- Women should avoid high heels and short sleeved blouses. The Chinese frown on women who display too much.
- Men and women wear jeans. However, jeans are not acceptable for business meetings.
- Do not use large hand movements. The Chinese do not speak with their hands. Your movements may be distracting to your host.
- Only senior members of the negotiating team will speak. Designate the most senior person in your group as your spokesman for the introductory functions.
- Chinese are non-confrontational. They will not overtly say ‘no’, they will say ‘they will think about it’ or ‘they will see’ so please be prepared for this.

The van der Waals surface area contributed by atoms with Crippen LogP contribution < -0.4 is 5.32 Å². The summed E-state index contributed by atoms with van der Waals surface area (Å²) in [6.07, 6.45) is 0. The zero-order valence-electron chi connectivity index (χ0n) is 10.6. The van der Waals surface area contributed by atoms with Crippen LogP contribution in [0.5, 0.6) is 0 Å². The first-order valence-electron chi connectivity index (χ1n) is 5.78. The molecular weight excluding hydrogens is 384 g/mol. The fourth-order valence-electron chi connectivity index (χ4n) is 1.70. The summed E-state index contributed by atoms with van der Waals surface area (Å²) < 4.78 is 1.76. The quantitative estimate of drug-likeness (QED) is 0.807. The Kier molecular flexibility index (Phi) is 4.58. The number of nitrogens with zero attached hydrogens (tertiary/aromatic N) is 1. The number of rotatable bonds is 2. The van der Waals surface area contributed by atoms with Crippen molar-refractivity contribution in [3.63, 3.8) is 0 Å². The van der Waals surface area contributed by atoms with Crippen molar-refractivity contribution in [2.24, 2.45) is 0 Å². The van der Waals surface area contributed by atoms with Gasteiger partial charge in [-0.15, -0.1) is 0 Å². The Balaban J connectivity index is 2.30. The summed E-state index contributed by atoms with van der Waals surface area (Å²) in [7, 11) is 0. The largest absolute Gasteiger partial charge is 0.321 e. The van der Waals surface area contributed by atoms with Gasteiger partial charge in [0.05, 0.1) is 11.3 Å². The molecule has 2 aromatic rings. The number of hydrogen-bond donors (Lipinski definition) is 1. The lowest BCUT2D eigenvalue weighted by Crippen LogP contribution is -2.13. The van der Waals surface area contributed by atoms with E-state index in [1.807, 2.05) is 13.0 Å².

- Chinese negotiations are process oriented. They want to determine if relationships can develop to a stage where both parties are comfortable doing business with the other.
- Under no circumstances should you lose your temper or you will lose face and irrevocably damage your relationship.
- Do not use high-pressure tactics. You might find yourself outmanoeuvred.
- Business is hierarchical. Decisions are unlikely to be made during the meetings you attend.
- Your starting price should leave room for negotiation.
- At the end of a meeting, you are expected to leave before your Chinese counterparts.
Dress styles are changing quickly in today’s China. Most City Chinese will wear a western style suit and tie for a business and even less formal meeting. It is best for foreigners to dress formally. Women should avoid low necklines and hemlines that rise above the knee. Jewellery will be noticed; modest gold jewellery and a quality watch and shoes will count in your favour. However, avoid overly expensive jewellery or showy ornaments.